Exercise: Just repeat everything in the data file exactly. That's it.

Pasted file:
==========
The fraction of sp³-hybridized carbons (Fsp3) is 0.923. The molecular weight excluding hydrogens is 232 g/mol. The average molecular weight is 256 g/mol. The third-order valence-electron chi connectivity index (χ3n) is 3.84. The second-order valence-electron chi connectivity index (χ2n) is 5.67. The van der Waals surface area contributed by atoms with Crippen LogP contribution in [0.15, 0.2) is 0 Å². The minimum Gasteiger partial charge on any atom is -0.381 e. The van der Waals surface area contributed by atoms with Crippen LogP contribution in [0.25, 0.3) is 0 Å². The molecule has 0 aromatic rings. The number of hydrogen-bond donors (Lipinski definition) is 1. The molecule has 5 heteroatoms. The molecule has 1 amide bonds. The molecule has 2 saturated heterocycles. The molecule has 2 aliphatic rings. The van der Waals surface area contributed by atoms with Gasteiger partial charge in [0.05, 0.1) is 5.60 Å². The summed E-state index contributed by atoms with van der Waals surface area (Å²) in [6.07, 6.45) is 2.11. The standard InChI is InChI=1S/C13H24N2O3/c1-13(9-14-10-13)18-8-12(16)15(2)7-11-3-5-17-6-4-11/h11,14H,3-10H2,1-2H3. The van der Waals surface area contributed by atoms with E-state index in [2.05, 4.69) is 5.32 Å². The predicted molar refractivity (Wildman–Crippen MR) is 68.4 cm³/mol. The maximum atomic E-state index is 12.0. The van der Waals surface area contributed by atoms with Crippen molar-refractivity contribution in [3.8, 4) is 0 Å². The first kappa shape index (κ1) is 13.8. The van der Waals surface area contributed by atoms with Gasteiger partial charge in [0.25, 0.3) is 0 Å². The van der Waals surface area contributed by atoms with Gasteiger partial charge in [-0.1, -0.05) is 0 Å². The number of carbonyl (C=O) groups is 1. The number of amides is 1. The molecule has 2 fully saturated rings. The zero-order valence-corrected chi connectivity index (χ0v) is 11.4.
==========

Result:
The fraction of sp³-hybridized carbons (Fsp3) is 0.923. The molecular weight excluding hydrogens is 232 g/mol. The average molecular weight is 256 g/mol. The third-order valence-electron chi connectivity index (χ3n) is 3.84. The second-order valence-electron chi connectivity index (χ2n) is 5.67. The van der Waals surface area contributed by atoms with Crippen LogP contribution in [0.15, 0.2) is 0 Å². The minimum Gasteiger partial charge on any atom is -0.381 e. The van der Waals surface area contributed by atoms with Crippen LogP contribution in [0.25, 0.3) is 0 Å². The molecule has 0 aromatic rings. The number of hydrogen-bond donors (Lipinski definition) is 1. The molecule has 5 heteroatoms. The molecule has 1 amide bonds. The molecule has 2 saturated heterocycles. The molecule has 2 aliphatic rings. The van der Waals surface area contributed by atoms with Gasteiger partial charge in [0.05, 0.1) is 5.60 Å². The summed E-state index contributed by atoms with van der Waals surface area (Å²) in [6.07, 6.45) is 2.11. The standard InChI is InChI=1S/C13H24N2O3/c1-13(9-14-10-13)18-8-12(16)15(2)7-11-3-5-17-6-4-11/h11,14H,3-10H2,1-2H3. The van der Waals surface area contributed by atoms with E-state index in [2.05, 4.69) is 5.32 Å². The predicted molar refractivity (Wildman–Crippen MR) is 68.4 cm³/mol. The maximum atomic E-state index is 12.0. The van der Waals surface area contributed by atoms with Crippen molar-refractivity contribution in [3.8, 4) is 0 Å². The first kappa shape index (κ1) is 13.8. The van der Waals surface area contributed by atoms with Gasteiger partial charge in [0.25, 0.3) is 0 Å². The van der Waals surface area contributed by atoms with Gasteiger partial charge in [-0.1, -0.05) is 0 Å². The number of carbonyl (C=O) groups is 1. The number of amides is 1. The molecule has 2 fully saturated rings. The zero-order valence-corrected chi connectivity index (χ0v) is 11.4.